Now you would think that, after applying all changes, we would just hit the build button, and everything should be okay… or not? Well, we still have to do the testing, assuring this game can run on most computers, et cetera. We have seen cases where people complained about this game crashing after the first screen. Weird, as it runs perfectly on our machines. This is one of the harder case of bugs, and sometimes we decide that sometimes, you just have to use a better computer for games.
Done checking (internally)! The next step is to distribute the executable to some secretly picked testers, for the final input for the game. We just need upload the game, and… Hey, look at the size! At the moment, our build is 2.56 GB, waaay above our expectations of how big this game should be. Zipping could reduce it to 357 MB though.
It is possible to check on what is bloating the size of your project in Unity. The editor log gives you a pointer in it. And in our case, guess what, the textures are totally dominating the build, by a whopping 97.0%!
Not all hope is lost, though. Unity also has the option to compress texture size – crunched texture the name. The upside is, crunching effectively drop the texture size to about 25% of its original size, with almost no noticeable loss of quality! The downside is, crunching takes a huuuge amount of time, and only textures with specific size could be crunched (must be 2^n or 100 * n, to be exact). And the worst part is, it is not even documented! It is recommended to write a script that selectively crunch your assets (you can do it manually, in exchange for your sanity), and let unity do its work while you party on… Or not.
Great! It’s finished and ready to be served! Or not. In reality, we are still struggling with constant changes, and haven’t reached this state yet. Hopefully this madness will soon reach its end! Yeah, that’s it, that’s all, guys! Tune in this channel weekly for more updates! See you around!
Still here? Okay… here’s some statistics as of 18th June.
– Build size: 2.56 GB.
– Project size: 13.8 GB
– script files in project: 400 items
– texture files in project: 5804 items
– audio files in project: 134 items
– script size in build : 1.0 MB (0.0%)
– texture size in build : 2521.6 MB (97.0%)
– audio size in build : 55.1 MB (2.1%)
Note that this will definitely change in the released version… Or not. Heheheh.
Long time no see… Hi Ascenderians, Citrine here.
As a Sound Designer, I’ll tell you that the sound designing progress on Ascender is almost done. I just have to make some sound effect for ending scene & retouch background music for ending to the credit title. But, over the development process, sometimes the programmer still give me some input related the audio. Because he is the one who plays Ascender every day on his Unity project, so I think he would understand if there something are less cool both in terms of art or audio.
Here some of my todo list :
Camera moving up
Ocean walking, jump & land
Audio ending transition
So, while completing some audio work, Rubi The Producer told me to make a trailer for Ascender. From sound designer to be trailer maker, hmm, Trailer Designer! lol. Well, to be honest, I was not too great in terms of making a trailer but I’ll try my best. 😀
This time, I’ll make a different trailer from the previous one that I made for Steam Greenlight trailer. The previous trailer is telling more about the arrival of Ocean to the GOA civilization. While the new trailer, I would emphasize to the friendship between Ocean and Sky, so we can understand the motivation of why Sky want to fight for Ocean. Here is my draft for ‘brand new’ trailer.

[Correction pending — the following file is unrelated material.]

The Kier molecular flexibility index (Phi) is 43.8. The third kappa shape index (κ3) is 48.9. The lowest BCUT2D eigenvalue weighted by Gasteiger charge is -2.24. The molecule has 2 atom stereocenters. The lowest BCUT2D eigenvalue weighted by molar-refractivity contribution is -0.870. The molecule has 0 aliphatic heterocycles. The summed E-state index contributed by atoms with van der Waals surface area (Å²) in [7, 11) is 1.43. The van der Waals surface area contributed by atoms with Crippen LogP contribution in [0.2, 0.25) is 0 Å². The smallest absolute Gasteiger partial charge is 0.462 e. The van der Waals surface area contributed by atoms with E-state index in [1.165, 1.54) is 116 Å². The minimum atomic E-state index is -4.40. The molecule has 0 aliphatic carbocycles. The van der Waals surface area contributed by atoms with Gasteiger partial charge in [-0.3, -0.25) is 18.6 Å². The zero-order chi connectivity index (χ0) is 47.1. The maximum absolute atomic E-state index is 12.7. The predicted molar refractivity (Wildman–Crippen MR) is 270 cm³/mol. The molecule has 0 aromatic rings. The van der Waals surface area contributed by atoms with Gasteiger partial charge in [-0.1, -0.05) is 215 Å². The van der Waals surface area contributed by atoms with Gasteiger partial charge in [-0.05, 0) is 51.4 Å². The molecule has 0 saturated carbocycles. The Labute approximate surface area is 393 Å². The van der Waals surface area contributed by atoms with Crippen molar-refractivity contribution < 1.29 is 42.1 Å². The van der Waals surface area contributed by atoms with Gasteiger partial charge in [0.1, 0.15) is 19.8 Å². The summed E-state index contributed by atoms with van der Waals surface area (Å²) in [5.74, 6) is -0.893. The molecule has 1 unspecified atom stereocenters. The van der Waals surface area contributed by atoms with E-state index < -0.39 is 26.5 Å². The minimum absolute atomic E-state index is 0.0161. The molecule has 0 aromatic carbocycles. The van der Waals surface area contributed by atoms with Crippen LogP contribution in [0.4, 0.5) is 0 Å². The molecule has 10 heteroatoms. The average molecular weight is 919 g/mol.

Less obvious? lol, it’s just little sneak peak for Ascender’s Trailer. I’m still working on it probably until next week or the end of June. Asap.
Sorry gtg I have to finish this ‘hopefully awesome’ trailer.
Citrine out. 😀
nb: Thanks to Moldovite has given me the idea for this trailer & help me make a draft.
Hi Ascenderians, this time, moldovite is back!! In this blog, I will tell you about Everest.
Everest is one of many districts in GOA’s civilization, it is not a mountain nor a city. Everest is a massive sacred root and becomes the center of religious activities.
So why it so special?
Citizen of GOA thinks that the root is the path to the heaven. It is a sacred bridge that connects the world below to above. Because of that, many people in goa begun to come to Everest to pray for health and success to the almighty.
Just like many focus grounds before, we start it with a sketch before we went digital. For Everest, Amber (the art director) make a sketch like this
And because Everest is the root that connects the two world, it surely has something magical and mystic that make Everest different from other roots. After a lot of discussions, we choose purple and violet for the color of the tree and the surrounding. The color is chosen because they represent the color of magic. mystic and fantasy.
Here is the digitalization of the sketch earlier
Ta daaa…… The Everest! The root of God!! 🙂
If you look in detail, you will notice that there is a minor change with stair in the upper left, this case happen sometimes, for the sake of game design sometimes we must chop off the art, and adjust it. I think it’s not bad. And like civil war quote “sometimes we need to lose the small battles in order to win the war” so it doesn’t mind me at all.
And that will be our end of this session, let me say my goodbye to you…
Well, right now Ascender almost reach the finish line, but we are still in the pit stop of a few laps to go. Polishing time before the checkered flag waved! So, I have to make my mouth shut to prevent anything spoiled. I want to share my checklist to you at this moment, the big parts before wrapping up:
Simplifying some dialogues
Grammar checks and corrections
Make ups some generic NPC’s Dialogues
Detailing the ending with artists and programmers
There’s more things has been done in past weeks. I feel so lucky that I can attend the Casual Connect event in Singapore from 17 – 19 May 2016. I have a chit chat with some story writers and learn some lessons from the story gurus. I’ve met this guy, Scott Chen, the story writer of OPUS : The Day We Found Earth, story driven telescope simulator-like game. He’s fantastic! He shared that the power of his game is the story and the gameplay authenticity. So, I asked him if he had the same struggle that I had as writer, and he’s not denying it neither agree with it, he is quite confident with his English and story concept. Lesson learned : Proof reading and dialogue fixing is one thing but having a confident in your writing is more important. His work is picked by Google Play Store as Editor’s Choice under the name of Team Signal, studio game based in Taiwan.